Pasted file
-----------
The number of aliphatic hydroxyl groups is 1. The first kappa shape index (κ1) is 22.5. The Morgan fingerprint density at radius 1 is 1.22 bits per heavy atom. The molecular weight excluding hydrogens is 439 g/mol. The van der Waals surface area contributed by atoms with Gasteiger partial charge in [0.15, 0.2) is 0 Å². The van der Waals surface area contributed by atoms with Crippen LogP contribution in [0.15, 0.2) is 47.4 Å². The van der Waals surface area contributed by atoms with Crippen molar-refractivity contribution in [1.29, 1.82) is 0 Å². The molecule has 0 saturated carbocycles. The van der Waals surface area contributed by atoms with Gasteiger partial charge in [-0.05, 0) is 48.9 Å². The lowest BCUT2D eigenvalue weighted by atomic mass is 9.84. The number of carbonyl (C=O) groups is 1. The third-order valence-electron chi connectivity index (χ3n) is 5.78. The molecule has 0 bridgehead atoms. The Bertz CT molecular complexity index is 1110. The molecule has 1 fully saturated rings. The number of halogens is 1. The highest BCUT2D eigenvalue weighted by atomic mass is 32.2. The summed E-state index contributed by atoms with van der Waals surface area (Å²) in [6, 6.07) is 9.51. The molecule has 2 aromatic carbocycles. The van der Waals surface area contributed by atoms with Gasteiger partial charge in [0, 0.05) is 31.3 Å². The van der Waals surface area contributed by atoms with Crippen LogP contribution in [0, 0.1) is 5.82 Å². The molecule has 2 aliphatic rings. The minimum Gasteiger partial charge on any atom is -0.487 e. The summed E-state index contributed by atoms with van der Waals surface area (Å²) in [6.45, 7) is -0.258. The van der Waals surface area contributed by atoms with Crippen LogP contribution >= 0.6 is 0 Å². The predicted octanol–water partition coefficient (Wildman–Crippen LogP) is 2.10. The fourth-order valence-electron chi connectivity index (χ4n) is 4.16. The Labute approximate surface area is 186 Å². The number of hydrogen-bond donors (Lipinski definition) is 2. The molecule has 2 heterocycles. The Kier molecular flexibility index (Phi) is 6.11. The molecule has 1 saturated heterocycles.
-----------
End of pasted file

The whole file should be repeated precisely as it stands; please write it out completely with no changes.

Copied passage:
The number of aliphatic hydroxyl groups is 1. The first kappa shape index (κ1) is 22.5. The Morgan fingerprint density at radius 1 is 1.22 bits per heavy atom. The molecular weight excluding hydrogens is 439 g/mol. The van der Waals surface area contributed by atoms with Gasteiger partial charge in [0.15, 0.2) is 0 Å². The van der Waals surface area contributed by atoms with Crippen LogP contribution in [0.15, 0.2) is 47.4 Å². The van der Waals surface area contributed by atoms with Crippen molar-refractivity contribution in [1.29, 1.82) is 0 Å². The molecule has 0 saturated carbocycles. The van der Waals surface area contributed by atoms with Gasteiger partial charge in [-0.05, 0) is 48.9 Å². The lowest BCUT2D eigenvalue weighted by atomic mass is 9.84. The number of carbonyl (C=O) groups is 1. The third-order valence-electron chi connectivity index (χ3n) is 5.78. The molecule has 0 bridgehead atoms. The Bertz CT molecular complexity index is 1110. The molecule has 1 fully saturated rings. The number of halogens is 1. The highest BCUT2D eigenvalue weighted by atomic mass is 32.2. The summed E-state index contributed by atoms with van der Waals surface area (Å²) in [6, 6.07) is 9.51. The molecule has 2 aromatic carbocycles. The van der Waals surface area contributed by atoms with Gasteiger partial charge in [0, 0.05) is 31.3 Å². The van der Waals surface area contributed by atoms with Crippen LogP contribution in [0, 0.1) is 5.82 Å². The molecule has 2 aliphatic rings. The minimum Gasteiger partial charge on any atom is -0.487 e. The summed E-state index contributed by atoms with van der Waals surface area (Å²) in [6.45, 7) is -0.258. The van der Waals surface area contributed by atoms with Crippen LogP contribution >= 0.6 is 0 Å². The predicted octanol–water partition coefficient (Wildman–Crippen LogP) is 2.10. The fourth-order valence-electron chi connectivity index (χ4n) is 4.16. The Labute approximate surface area is 186 Å². The number of hydrogen-bond donors (Lipinski definition) is 2. The molecule has 2 heterocycles. The Kier molecular flexibility index (Phi) is 6.11. The molecule has 1 saturated heterocycles.